There are commonsense measures older Americans can take to start preparing for emergencies before they happen. Planning and preparation should be done now. Creating a network of neighbors, relatives, and friends to aid you in an emergency is easy to accomplish if you have a list of their phone numbers, email addresses and home and work addresses and phone numbers readily available.

While each person’s abilities and needs are unique, below are lists of common things we all need to store. The Department of Homeland Security and FEMA recommend the following items to have at home at all times:

Nourishment

  • Water: one gallon of water per person, per day, for at least three days, for drinking and sanitation
  • Food: at least a three-day supply of non-perishable food
  • Manual can opener for food
  • Pet food and extra water for your pet
  • Prescription medications for at least 3 days, as well as aspirin or non-aspirin pain reliever, anti-diarrhea medication, antacids, and laxatives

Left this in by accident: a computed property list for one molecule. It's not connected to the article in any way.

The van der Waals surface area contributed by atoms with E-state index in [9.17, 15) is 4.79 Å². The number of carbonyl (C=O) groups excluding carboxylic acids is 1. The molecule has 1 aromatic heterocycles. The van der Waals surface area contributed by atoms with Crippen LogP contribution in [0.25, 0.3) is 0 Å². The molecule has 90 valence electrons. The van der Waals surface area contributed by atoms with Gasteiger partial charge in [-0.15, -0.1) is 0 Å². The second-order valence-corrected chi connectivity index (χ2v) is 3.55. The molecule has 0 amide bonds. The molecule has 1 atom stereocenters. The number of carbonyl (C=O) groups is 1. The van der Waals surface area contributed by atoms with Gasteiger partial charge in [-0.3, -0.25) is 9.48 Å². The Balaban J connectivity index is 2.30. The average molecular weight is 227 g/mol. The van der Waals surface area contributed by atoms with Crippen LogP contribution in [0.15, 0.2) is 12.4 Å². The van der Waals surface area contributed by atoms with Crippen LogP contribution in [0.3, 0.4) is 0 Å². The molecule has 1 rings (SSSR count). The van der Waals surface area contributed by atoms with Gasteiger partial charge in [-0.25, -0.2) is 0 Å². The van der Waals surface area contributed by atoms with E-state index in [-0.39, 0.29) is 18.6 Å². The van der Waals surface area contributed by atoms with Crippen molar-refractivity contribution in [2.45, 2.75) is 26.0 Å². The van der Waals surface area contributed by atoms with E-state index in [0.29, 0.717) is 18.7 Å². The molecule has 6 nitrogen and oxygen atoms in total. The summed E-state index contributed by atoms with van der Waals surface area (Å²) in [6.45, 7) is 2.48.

Health and Safety

  • Prescribed medical supplies such as insulin, glucose, and blood pressure monitoring equipment and supplies
  • Extra oxygen tanks and a generator if you are on continuous O2.
  • Emergency first aid book
  • A basic first aid kit that contains items used to: help stop bleeding, clean wounds, cover burns and has bandages and eye wash, scissors, and Band-Aids
  • Moist towelettes, garbage bags, and plastic ties for personal sanitation
  • Household chlorine bleach and medicine dropper – When diluted, nine parts water to one part bleach, bleach can be used as a disinfectant. In an emergency, you can use it to treat water by using 16 drops of regular household liquid bleach per gallon of water. Do not use scented, color safe, or bleaches with added cleaners.

Personal Comfort

  • Sleeping bag or warm blanket for each person
  • Complete change of clothing including a long sleeved shirt, long pants, and sturdy shoes
  • An extra pair of glasses
  • Paper cups, plates, paper towels, and plastic utensils